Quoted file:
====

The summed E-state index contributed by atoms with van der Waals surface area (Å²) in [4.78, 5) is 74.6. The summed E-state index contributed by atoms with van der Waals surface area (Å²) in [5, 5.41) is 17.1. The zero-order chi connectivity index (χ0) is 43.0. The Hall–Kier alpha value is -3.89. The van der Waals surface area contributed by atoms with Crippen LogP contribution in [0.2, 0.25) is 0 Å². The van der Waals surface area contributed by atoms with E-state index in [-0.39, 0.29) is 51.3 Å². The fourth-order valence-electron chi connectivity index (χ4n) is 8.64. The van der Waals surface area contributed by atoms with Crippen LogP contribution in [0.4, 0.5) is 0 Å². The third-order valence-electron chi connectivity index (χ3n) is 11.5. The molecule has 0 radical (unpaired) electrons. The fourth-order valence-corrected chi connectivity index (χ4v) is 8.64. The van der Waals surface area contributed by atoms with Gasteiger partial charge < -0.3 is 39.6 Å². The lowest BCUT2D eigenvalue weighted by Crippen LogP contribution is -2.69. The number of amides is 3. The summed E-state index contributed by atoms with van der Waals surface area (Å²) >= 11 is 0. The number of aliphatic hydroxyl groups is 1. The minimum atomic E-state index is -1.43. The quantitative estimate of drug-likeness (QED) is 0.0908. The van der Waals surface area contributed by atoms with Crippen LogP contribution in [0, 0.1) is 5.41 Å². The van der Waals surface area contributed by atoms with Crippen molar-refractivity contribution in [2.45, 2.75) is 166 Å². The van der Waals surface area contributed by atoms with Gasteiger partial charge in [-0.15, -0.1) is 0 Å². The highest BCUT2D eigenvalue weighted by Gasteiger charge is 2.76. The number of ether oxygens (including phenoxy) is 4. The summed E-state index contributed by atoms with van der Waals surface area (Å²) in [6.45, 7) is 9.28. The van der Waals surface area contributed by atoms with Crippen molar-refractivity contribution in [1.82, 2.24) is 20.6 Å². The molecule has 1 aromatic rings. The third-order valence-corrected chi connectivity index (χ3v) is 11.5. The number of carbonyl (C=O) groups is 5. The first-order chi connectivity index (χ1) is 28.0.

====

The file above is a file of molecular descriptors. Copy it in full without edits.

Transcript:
The summed E-state index contributed by atoms with van der Waals surface area (Å²) in [4.78, 5) is 74.6. The summed E-state index contributed by atoms with van der Waals surface area (Å²) in [5, 5.41) is 17.1. The zero-order chi connectivity index (χ0) is 43.0. The Hall–Kier alpha value is -3.89. The van der Waals surface area contributed by atoms with Crippen LogP contribution in [0.2, 0.25) is 0 Å². The van der Waals surface area contributed by atoms with E-state index in [-0.39, 0.29) is 51.3 Å². The fourth-order valence-electron chi connectivity index (χ4n) is 8.64. The van der Waals surface area contributed by atoms with Crippen LogP contribution in [0.4, 0.5) is 0 Å². The third-order valence-electron chi connectivity index (χ3n) is 11.5. The molecule has 0 radical (unpaired) electrons. The fourth-order valence-corrected chi connectivity index (χ4v) is 8.64. The van der Waals surface area contributed by atoms with Gasteiger partial charge < -0.3 is 39.6 Å². The lowest BCUT2D eigenvalue weighted by Crippen LogP contribution is -2.69. The number of amides is 3. The summed E-state index contributed by atoms with van der Waals surface area (Å²) >= 11 is 0. The number of aliphatic hydroxyl groups is 1. The minimum atomic E-state index is -1.43. The quantitative estimate of drug-likeness (QED) is 0.0908. The van der Waals surface area contributed by atoms with Crippen LogP contribution in [0, 0.1) is 5.41 Å². The van der Waals surface area contributed by atoms with Crippen molar-refractivity contribution in [2.45, 2.75) is 166 Å². The van der Waals surface area contributed by atoms with Gasteiger partial charge in [-0.15, -0.1) is 0 Å². The highest BCUT2D eigenvalue weighted by Gasteiger charge is 2.76. The number of ether oxygens (including phenoxy) is 4. The summed E-state index contributed by atoms with van der Waals surface area (Å²) in [6.45, 7) is 9.28. The van der Waals surface area contributed by atoms with Crippen molar-refractivity contribution in [1.82, 2.24) is 20.6 Å². The molecule has 1 aromatic rings. The third-order valence-corrected chi connectivity index (χ3v) is 11.5. The number of carbonyl (C=O) groups is 5. The first-order chi connectivity index (χ1) is 28.0.